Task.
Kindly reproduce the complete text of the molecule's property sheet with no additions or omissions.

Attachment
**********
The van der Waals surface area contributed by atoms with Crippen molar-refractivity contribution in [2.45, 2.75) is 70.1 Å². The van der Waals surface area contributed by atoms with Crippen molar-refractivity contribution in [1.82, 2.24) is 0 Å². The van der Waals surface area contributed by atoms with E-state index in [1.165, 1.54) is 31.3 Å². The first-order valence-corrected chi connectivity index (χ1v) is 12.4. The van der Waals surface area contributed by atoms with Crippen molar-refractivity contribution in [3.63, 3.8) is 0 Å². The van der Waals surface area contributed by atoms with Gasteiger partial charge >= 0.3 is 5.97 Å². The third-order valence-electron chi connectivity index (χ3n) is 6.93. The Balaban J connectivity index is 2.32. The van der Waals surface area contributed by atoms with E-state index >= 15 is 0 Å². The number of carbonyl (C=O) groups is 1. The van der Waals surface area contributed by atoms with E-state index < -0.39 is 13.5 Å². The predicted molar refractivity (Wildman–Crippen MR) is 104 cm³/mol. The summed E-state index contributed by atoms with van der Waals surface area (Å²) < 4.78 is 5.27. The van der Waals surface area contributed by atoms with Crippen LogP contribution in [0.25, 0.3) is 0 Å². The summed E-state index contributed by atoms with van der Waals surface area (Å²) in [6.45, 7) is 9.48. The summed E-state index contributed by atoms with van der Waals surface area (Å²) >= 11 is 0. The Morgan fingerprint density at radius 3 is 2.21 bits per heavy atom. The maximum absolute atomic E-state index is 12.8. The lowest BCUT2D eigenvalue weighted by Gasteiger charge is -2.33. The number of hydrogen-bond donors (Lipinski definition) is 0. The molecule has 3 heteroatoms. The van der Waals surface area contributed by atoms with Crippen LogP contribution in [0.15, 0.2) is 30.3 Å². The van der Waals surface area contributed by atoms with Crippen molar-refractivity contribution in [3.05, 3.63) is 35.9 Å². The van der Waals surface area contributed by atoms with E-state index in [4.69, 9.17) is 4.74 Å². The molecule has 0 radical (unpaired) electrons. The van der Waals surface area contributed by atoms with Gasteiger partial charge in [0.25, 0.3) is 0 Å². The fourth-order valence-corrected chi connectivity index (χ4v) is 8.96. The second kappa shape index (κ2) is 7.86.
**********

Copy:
The van der Waals surface area contributed by atoms with Crippen molar-refractivity contribution in [2.45, 2.75) is 70.1 Å². The van der Waals surface area contributed by atoms with Crippen molar-refractivity contribution in [1.82, 2.24) is 0 Å². The van der Waals surface area contributed by atoms with E-state index in [1.165, 1.54) is 31.3 Å². The first-order valence-corrected chi connectivity index (χ1v) is 12.4. The van der Waals surface area contributed by atoms with Crippen molar-refractivity contribution in [3.63, 3.8) is 0 Å². The van der Waals surface area contributed by atoms with Gasteiger partial charge >= 0.3 is 5.97 Å². The third-order valence-electron chi connectivity index (χ3n) is 6.93. The Balaban J connectivity index is 2.32. The van der Waals surface area contributed by atoms with E-state index >= 15 is 0 Å². The number of carbonyl (C=O) groups is 1. The van der Waals surface area contributed by atoms with E-state index < -0.39 is 13.5 Å². The predicted molar refractivity (Wildman–Crippen MR) is 104 cm³/mol. The summed E-state index contributed by atoms with van der Waals surface area (Å²) < 4.78 is 5.27. The van der Waals surface area contributed by atoms with Crippen LogP contribution in [0.25, 0.3) is 0 Å². The summed E-state index contributed by atoms with van der Waals surface area (Å²) in [6.45, 7) is 9.48. The summed E-state index contributed by atoms with van der Waals surface area (Å²) >= 11 is 0. The Morgan fingerprint density at radius 3 is 2.21 bits per heavy atom. The maximum absolute atomic E-state index is 12.8. The lowest BCUT2D eigenvalue weighted by Gasteiger charge is -2.33. The number of hydrogen-bond donors (Lipinski definition) is 0. The molecule has 3 heteroatoms. The van der Waals surface area contributed by atoms with Crippen LogP contribution in [0.15, 0.2) is 30.3 Å². The van der Waals surface area contributed by atoms with Crippen molar-refractivity contribution in [3.05, 3.63) is 35.9 Å². The van der Waals surface area contributed by atoms with E-state index in [4.69, 9.17) is 4.74 Å². The molecule has 0 radical (unpaired) electrons. The van der Waals surface area contributed by atoms with Gasteiger partial charge in [0.25, 0.3) is 0 Å². The fourth-order valence-corrected chi connectivity index (χ4v) is 8.96. The second kappa shape index (κ2) is 7.86.